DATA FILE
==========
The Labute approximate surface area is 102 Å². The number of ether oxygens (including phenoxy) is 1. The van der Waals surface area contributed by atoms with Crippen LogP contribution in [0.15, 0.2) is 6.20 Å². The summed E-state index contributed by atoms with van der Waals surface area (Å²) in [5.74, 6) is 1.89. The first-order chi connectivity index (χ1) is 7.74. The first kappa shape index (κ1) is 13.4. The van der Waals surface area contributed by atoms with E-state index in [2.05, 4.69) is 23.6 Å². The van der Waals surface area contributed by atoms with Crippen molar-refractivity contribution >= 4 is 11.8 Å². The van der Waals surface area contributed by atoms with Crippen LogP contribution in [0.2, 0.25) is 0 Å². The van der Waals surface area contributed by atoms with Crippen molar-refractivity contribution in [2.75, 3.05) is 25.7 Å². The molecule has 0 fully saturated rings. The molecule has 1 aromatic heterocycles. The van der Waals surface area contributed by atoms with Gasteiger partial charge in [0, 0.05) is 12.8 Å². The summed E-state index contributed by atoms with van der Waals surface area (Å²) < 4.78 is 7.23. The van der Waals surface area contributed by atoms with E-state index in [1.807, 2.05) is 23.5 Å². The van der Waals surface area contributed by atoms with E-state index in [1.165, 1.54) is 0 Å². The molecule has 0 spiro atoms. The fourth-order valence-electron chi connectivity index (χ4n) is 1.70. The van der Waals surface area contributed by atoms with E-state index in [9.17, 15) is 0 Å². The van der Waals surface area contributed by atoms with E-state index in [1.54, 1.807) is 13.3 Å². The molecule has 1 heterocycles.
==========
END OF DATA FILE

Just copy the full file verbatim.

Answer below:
The Labute approximate surface area is 102 Å². The number of ether oxygens (including phenoxy) is 1. The van der Waals surface area contributed by atoms with Crippen LogP contribution in [0.15, 0.2) is 6.20 Å². The summed E-state index contributed by atoms with van der Waals surface area (Å²) in [5.74, 6) is 1.89. The first-order chi connectivity index (χ1) is 7.74. The first kappa shape index (κ1) is 13.4. The van der Waals surface area contributed by atoms with E-state index in [2.05, 4.69) is 23.6 Å². The van der Waals surface area contributed by atoms with Crippen molar-refractivity contribution >= 4 is 11.8 Å². The van der Waals surface area contributed by atoms with Crippen LogP contribution in [0.2, 0.25) is 0 Å². The van der Waals surface area contributed by atoms with Crippen molar-refractivity contribution in [2.75, 3.05) is 25.7 Å². The molecule has 0 fully saturated rings. The molecule has 1 aromatic heterocycles. The van der Waals surface area contributed by atoms with Gasteiger partial charge in [0, 0.05) is 12.8 Å². The summed E-state index contributed by atoms with van der Waals surface area (Å²) < 4.78 is 7.23. The van der Waals surface area contributed by atoms with E-state index in [1.807, 2.05) is 23.5 Å². The van der Waals surface area contributed by atoms with E-state index in [1.165, 1.54) is 0 Å². The molecule has 0 spiro atoms. The fourth-order valence-electron chi connectivity index (χ4n) is 1.70. The van der Waals surface area contributed by atoms with E-state index in [9.17, 15) is 0 Å². The van der Waals surface area contributed by atoms with E-state index in [1.54, 1.807) is 13.3 Å². The molecule has 1 heterocycles.